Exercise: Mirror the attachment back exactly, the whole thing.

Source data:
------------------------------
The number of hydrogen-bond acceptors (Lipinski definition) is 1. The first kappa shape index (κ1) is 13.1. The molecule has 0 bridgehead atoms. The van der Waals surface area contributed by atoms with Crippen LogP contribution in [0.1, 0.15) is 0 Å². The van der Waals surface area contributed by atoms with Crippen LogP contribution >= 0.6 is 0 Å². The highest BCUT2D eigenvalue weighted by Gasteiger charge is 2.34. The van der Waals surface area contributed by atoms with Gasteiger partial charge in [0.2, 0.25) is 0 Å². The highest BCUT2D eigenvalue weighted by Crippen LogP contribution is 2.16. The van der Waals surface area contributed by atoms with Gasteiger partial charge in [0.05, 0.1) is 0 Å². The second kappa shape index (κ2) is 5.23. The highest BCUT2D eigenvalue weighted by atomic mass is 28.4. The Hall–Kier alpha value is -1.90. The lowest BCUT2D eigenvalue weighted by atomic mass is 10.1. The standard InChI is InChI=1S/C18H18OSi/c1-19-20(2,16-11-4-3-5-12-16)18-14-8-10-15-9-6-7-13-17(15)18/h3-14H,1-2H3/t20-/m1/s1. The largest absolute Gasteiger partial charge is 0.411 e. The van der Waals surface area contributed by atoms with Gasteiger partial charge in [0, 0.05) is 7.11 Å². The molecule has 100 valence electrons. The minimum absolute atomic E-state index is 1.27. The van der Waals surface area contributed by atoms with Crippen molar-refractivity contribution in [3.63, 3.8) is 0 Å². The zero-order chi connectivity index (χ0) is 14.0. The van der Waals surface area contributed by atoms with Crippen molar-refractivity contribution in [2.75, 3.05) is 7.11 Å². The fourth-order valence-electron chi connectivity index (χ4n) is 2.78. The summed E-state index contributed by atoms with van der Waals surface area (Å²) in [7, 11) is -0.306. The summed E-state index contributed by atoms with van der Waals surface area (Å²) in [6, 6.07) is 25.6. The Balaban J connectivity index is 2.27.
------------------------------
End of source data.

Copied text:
The number of hydrogen-bond acceptors (Lipinski definition) is 1. The first kappa shape index (κ1) is 13.1. The molecule has 0 bridgehead atoms. The van der Waals surface area contributed by atoms with Crippen LogP contribution in [0.1, 0.15) is 0 Å². The van der Waals surface area contributed by atoms with Crippen LogP contribution >= 0.6 is 0 Å². The highest BCUT2D eigenvalue weighted by Gasteiger charge is 2.34. The van der Waals surface area contributed by atoms with Gasteiger partial charge in [0.2, 0.25) is 0 Å². The highest BCUT2D eigenvalue weighted by Crippen LogP contribution is 2.16. The van der Waals surface area contributed by atoms with Gasteiger partial charge in [0.05, 0.1) is 0 Å². The second kappa shape index (κ2) is 5.23. The highest BCUT2D eigenvalue weighted by atomic mass is 28.4. The Hall–Kier alpha value is -1.90. The lowest BCUT2D eigenvalue weighted by atomic mass is 10.1. The standard InChI is InChI=1S/C18H18OSi/c1-19-20(2,16-11-4-3-5-12-16)18-14-8-10-15-9-6-7-13-17(15)18/h3-14H,1-2H3/t20-/m1/s1. The largest absolute Gasteiger partial charge is 0.411 e. The van der Waals surface area contributed by atoms with Gasteiger partial charge in [0, 0.05) is 7.11 Å². The molecule has 100 valence electrons. The minimum absolute atomic E-state index is 1.27. The van der Waals surface area contributed by atoms with Crippen molar-refractivity contribution in [3.63, 3.8) is 0 Å². The zero-order chi connectivity index (χ0) is 14.0. The van der Waals surface area contributed by atoms with Crippen molar-refractivity contribution in [2.75, 3.05) is 7.11 Å². The fourth-order valence-electron chi connectivity index (χ4n) is 2.78. The summed E-state index contributed by atoms with van der Waals surface area (Å²) in [7, 11) is -0.306. The summed E-state index contributed by atoms with van der Waals surface area (Å²) in [6, 6.07) is 25.6. The Balaban J connectivity index is 2.27.